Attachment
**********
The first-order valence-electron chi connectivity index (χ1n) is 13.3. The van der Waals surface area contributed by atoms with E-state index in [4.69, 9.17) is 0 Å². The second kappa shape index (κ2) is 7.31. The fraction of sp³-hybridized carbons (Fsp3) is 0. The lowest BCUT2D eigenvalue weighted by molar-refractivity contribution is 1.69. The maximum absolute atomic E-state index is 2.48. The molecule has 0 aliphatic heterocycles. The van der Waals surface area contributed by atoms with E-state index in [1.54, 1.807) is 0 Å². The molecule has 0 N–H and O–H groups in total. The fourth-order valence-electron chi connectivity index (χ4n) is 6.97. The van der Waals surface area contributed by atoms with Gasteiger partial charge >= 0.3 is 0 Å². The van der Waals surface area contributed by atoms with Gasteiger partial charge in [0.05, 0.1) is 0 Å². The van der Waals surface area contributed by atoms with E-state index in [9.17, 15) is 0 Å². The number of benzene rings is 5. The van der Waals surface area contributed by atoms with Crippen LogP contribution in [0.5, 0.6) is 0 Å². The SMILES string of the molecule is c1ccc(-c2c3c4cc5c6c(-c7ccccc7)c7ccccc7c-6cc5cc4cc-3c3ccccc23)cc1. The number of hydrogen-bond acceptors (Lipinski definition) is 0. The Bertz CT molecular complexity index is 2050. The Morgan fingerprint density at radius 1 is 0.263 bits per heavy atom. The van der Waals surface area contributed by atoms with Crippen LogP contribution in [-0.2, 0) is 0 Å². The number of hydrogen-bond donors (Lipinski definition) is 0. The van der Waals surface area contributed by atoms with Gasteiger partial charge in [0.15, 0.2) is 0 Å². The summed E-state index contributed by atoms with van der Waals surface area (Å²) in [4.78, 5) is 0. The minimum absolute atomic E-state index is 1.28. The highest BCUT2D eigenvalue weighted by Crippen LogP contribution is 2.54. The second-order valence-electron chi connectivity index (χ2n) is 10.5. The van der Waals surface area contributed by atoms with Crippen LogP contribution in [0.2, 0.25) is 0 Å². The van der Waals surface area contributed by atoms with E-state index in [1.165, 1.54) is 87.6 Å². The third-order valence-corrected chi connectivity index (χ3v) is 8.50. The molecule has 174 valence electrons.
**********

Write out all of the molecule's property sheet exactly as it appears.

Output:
The first-order valence-electron chi connectivity index (χ1n) is 13.3. The van der Waals surface area contributed by atoms with E-state index in [4.69, 9.17) is 0 Å². The second kappa shape index (κ2) is 7.31. The fraction of sp³-hybridized carbons (Fsp3) is 0. The lowest BCUT2D eigenvalue weighted by molar-refractivity contribution is 1.69. The maximum absolute atomic E-state index is 2.48. The molecule has 0 aliphatic heterocycles. The van der Waals surface area contributed by atoms with E-state index in [1.54, 1.807) is 0 Å². The molecule has 0 N–H and O–H groups in total. The fourth-order valence-electron chi connectivity index (χ4n) is 6.97. The van der Waals surface area contributed by atoms with Gasteiger partial charge >= 0.3 is 0 Å². The van der Waals surface area contributed by atoms with Gasteiger partial charge in [0.05, 0.1) is 0 Å². The van der Waals surface area contributed by atoms with E-state index in [9.17, 15) is 0 Å². The number of benzene rings is 5. The van der Waals surface area contributed by atoms with Crippen LogP contribution in [0.5, 0.6) is 0 Å². The SMILES string of the molecule is c1ccc(-c2c3c4cc5c6c(-c7ccccc7)c7ccccc7c-6cc5cc4cc-3c3ccccc23)cc1. The number of hydrogen-bond acceptors (Lipinski definition) is 0. The Bertz CT molecular complexity index is 2050. The Morgan fingerprint density at radius 1 is 0.263 bits per heavy atom. The van der Waals surface area contributed by atoms with Crippen LogP contribution in [-0.2, 0) is 0 Å². The number of hydrogen-bond donors (Lipinski definition) is 0. The van der Waals surface area contributed by atoms with Gasteiger partial charge in [0.15, 0.2) is 0 Å². The summed E-state index contributed by atoms with van der Waals surface area (Å²) in [4.78, 5) is 0. The minimum absolute atomic E-state index is 1.28. The highest BCUT2D eigenvalue weighted by Crippen LogP contribution is 2.54. The second-order valence-electron chi connectivity index (χ2n) is 10.5. The van der Waals surface area contributed by atoms with Crippen LogP contribution in [0.2, 0.25) is 0 Å². The van der Waals surface area contributed by atoms with E-state index in [1.165, 1.54) is 87.6 Å². The third-order valence-corrected chi connectivity index (χ3v) is 8.50. The molecule has 174 valence electrons.